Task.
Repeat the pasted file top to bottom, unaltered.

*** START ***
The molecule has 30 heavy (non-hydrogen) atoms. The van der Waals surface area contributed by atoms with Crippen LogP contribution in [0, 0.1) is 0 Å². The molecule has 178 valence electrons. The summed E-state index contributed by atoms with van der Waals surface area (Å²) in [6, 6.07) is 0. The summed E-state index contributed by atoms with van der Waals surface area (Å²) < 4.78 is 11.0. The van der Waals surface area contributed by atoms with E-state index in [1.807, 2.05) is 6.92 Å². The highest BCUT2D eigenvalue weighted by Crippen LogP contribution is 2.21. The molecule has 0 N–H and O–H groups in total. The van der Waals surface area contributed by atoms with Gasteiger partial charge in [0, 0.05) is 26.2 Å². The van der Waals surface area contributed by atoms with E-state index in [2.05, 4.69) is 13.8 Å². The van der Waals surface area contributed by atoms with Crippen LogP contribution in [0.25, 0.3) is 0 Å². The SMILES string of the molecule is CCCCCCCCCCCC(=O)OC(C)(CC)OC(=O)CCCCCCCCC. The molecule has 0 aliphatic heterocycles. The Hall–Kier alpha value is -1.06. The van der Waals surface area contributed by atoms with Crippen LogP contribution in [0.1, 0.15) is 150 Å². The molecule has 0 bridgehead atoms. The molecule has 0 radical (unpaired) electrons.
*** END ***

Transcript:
The molecule has 30 heavy (non-hydrogen) atoms. The van der Waals surface area contributed by atoms with Crippen LogP contribution in [0, 0.1) is 0 Å². The molecule has 178 valence electrons. The summed E-state index contributed by atoms with van der Waals surface area (Å²) in [6, 6.07) is 0. The summed E-state index contributed by atoms with van der Waals surface area (Å²) < 4.78 is 11.0. The van der Waals surface area contributed by atoms with E-state index in [1.807, 2.05) is 6.92 Å². The highest BCUT2D eigenvalue weighted by Crippen LogP contribution is 2.21. The molecule has 0 N–H and O–H groups in total. The van der Waals surface area contributed by atoms with Gasteiger partial charge in [0, 0.05) is 26.2 Å². The van der Waals surface area contributed by atoms with E-state index in [2.05, 4.69) is 13.8 Å². The van der Waals surface area contributed by atoms with Crippen LogP contribution in [0.25, 0.3) is 0 Å². The SMILES string of the molecule is CCCCCCCCCCCC(=O)OC(C)(CC)OC(=O)CCCCCCCCC. The molecule has 0 aliphatic heterocycles. The Hall–Kier alpha value is -1.06. The van der Waals surface area contributed by atoms with Crippen LogP contribution in [0.1, 0.15) is 150 Å². The molecule has 0 bridgehead atoms. The molecule has 0 radical (unpaired) electrons.